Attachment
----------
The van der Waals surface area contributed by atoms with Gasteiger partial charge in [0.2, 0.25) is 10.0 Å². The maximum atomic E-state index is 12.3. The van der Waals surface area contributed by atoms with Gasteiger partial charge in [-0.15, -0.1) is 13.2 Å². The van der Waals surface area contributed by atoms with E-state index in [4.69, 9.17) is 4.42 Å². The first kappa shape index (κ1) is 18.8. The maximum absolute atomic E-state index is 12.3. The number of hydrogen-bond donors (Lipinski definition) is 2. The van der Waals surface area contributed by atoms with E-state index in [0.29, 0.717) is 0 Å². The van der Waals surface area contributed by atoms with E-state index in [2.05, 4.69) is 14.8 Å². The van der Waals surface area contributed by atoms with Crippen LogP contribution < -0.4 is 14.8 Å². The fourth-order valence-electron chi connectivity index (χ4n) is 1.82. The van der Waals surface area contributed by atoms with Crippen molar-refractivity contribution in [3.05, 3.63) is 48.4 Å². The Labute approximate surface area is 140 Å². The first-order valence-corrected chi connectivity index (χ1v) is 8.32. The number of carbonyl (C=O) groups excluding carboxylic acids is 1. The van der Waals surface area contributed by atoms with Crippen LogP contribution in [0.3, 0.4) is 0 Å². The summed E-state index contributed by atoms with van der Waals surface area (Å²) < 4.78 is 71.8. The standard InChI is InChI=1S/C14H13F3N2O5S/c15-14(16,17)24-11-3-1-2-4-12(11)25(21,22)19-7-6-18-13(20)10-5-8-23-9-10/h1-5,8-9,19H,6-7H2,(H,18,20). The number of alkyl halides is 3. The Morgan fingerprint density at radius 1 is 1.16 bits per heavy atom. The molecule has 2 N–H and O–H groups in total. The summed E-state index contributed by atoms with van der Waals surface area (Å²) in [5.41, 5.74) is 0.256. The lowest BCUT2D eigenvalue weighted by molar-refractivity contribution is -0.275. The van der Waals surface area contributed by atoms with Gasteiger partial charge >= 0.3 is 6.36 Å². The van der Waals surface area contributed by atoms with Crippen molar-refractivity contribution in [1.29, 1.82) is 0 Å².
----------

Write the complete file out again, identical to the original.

The van der Waals surface area contributed by atoms with Gasteiger partial charge in [0.2, 0.25) is 10.0 Å². The maximum atomic E-state index is 12.3. The van der Waals surface area contributed by atoms with Gasteiger partial charge in [-0.15, -0.1) is 13.2 Å². The van der Waals surface area contributed by atoms with E-state index in [4.69, 9.17) is 4.42 Å². The first kappa shape index (κ1) is 18.8. The maximum absolute atomic E-state index is 12.3. The number of hydrogen-bond donors (Lipinski definition) is 2. The van der Waals surface area contributed by atoms with E-state index in [0.29, 0.717) is 0 Å². The van der Waals surface area contributed by atoms with E-state index in [2.05, 4.69) is 14.8 Å². The van der Waals surface area contributed by atoms with Crippen LogP contribution < -0.4 is 14.8 Å². The fourth-order valence-electron chi connectivity index (χ4n) is 1.82. The van der Waals surface area contributed by atoms with Crippen molar-refractivity contribution in [3.05, 3.63) is 48.4 Å². The Labute approximate surface area is 140 Å². The first-order valence-corrected chi connectivity index (χ1v) is 8.32. The number of carbonyl (C=O) groups excluding carboxylic acids is 1. The van der Waals surface area contributed by atoms with Crippen LogP contribution in [0.3, 0.4) is 0 Å². The summed E-state index contributed by atoms with van der Waals surface area (Å²) < 4.78 is 71.8. The standard InChI is InChI=1S/C14H13F3N2O5S/c15-14(16,17)24-11-3-1-2-4-12(11)25(21,22)19-7-6-18-13(20)10-5-8-23-9-10/h1-5,8-9,19H,6-7H2,(H,18,20). The number of alkyl halides is 3. The Morgan fingerprint density at radius 1 is 1.16 bits per heavy atom. The molecule has 2 N–H and O–H groups in total. The summed E-state index contributed by atoms with van der Waals surface area (Å²) in [5.41, 5.74) is 0.256. The lowest BCUT2D eigenvalue weighted by molar-refractivity contribution is -0.275. The van der Waals surface area contributed by atoms with Gasteiger partial charge >= 0.3 is 6.36 Å². The van der Waals surface area contributed by atoms with Crippen molar-refractivity contribution in [1.29, 1.82) is 0 Å².